The issue here is that center isn’t necessarily a highly valued position in the NFL. Jason Kelce is the highest-paid center and he makes $14.25M per year. The highest-paid player at every other position on the offensive line makes at least $20M per year. Center is the least valuable position on the offensive line and it’s possible to find starting caliber players later in the draft.

While Rams fans have flashbacks to Creed Humphrey, it’s forgotten that Quinn Meinerz was taken by the Denver Broncos late in the third-round and the Atlanta Falcons drafted Drew Dalman in round four. Plug-and-play interior offensive linemen can be found in the middle stages of the draft.

This is a deep class at center and Ricky Stromberg out of Arkansas is one of those mid-round players. He’s very experienced in the SEC and a very smart player at the center position. At the very least, he provides depth for Allen in the case that he does get hurt.

Courtesy Kent Lee Platte (@mathbomb) | RAS Football

The Rams don’t need to spend high draft capital on the center position. It’s more important for them to find some depth or someone who has the ability to start. Stromberg may not be a flashy pick like Schmitz, but he might be the correct pick.

Verdict: Ricky Stromberg in round 5

Cornerback: Cam Smith or DJ Turner

Cornerback will be an intriguing position for the Rams. It’s a deep class and therefore it will be possible to find good players in the third-round. However, with only Cobie Durant as a legitimate option in the secondary, the Rams really need a player with high-upside and CB1 potential.

If Emmanuel Forbes is available when the Rams are on the clock, he should be the sure-fire selection with no debate. After that is where things can get interesting.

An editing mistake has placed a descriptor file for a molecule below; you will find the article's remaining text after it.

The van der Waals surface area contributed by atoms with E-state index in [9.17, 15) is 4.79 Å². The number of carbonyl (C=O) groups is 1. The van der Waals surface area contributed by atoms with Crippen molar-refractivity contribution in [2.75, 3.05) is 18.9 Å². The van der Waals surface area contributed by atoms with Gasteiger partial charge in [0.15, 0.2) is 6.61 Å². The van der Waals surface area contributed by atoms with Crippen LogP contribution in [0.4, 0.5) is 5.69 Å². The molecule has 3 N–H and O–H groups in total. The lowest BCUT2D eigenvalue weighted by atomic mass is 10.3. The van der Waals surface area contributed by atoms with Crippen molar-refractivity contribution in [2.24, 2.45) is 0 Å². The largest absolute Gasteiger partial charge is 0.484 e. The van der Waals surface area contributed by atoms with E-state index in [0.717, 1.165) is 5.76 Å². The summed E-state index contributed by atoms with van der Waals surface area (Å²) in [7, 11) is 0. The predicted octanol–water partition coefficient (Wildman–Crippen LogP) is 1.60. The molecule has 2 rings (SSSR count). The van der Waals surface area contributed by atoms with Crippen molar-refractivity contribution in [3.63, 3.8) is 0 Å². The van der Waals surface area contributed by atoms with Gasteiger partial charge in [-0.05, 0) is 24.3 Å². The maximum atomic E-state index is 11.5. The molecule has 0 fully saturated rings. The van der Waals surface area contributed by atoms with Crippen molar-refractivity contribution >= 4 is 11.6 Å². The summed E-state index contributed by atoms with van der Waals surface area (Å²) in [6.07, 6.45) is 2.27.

Smith provides inside-outside versatility and has the speed that the Rams look for as he ran a 4.43-second 40-yard dash. This is a player who could fill in the role left by Jalen Ramsey. Smith has value as a blitzer and could play the “star” position that the Rams have introduced in recent years.

However, this is a deep cornerback class and the Rams may be ok waiting on the position until pick 69 or 77. The cornerback position will need to be addressed within the first three picks, and as long as that is the case, they should be fine.

Turner out of Michigan is another good fit for the Rams. While he may not have the size or upside of Smith, he’s still a solid option in the third-round. Turner has good speed and ball skills. He may not develop into a true number one cornerback, but he’ll be able to get the job done.

It all depends on what the Rams are looking for in the cornberack position in this draft. Do they want a Ramsey replacement? Contrarily, are they looking for someone who can develop until they can get a solid pass rush to help the secondary?

At 36, McVay may value a pass-catcher or edge rusher over a potential elite cornerback. This one is really close, but Smith’s upside may get the advantage.

Verdict: Cam Smith in round 2

Running Back: Zach Charbonnet or Israel Abanikanda

There’s no question that at some point the Rams are going to have to take a running back in the NFL Draft. It’s only a matter of when that happens. In this scenario, a player like Charbonnet is likely going to go anywhere in the 50-75 range. The Rams would either need to trade back from 36 or hope Charbonnet falls to them at 69 or 77.

While Charbonnet isn’t necessarily bad value at 69 or 77, the Rams still have other, higher priority needs. A player like Israel Abanikanda is a similar athlete, but will be available in the fifth-round.

Courtesy Kent Lee Platte (@mathbomb) | RAS Football

The Rams also don’t necessarily need a player like Charbonnet who has three-down back upside. With Cam Akers coming off of a strong finish to 2022 and Kyren Williams in the fold, the Rams simply need to add some depth. Abanikanda provides exactly that.

Verdict: Israel Abanikanda in round 5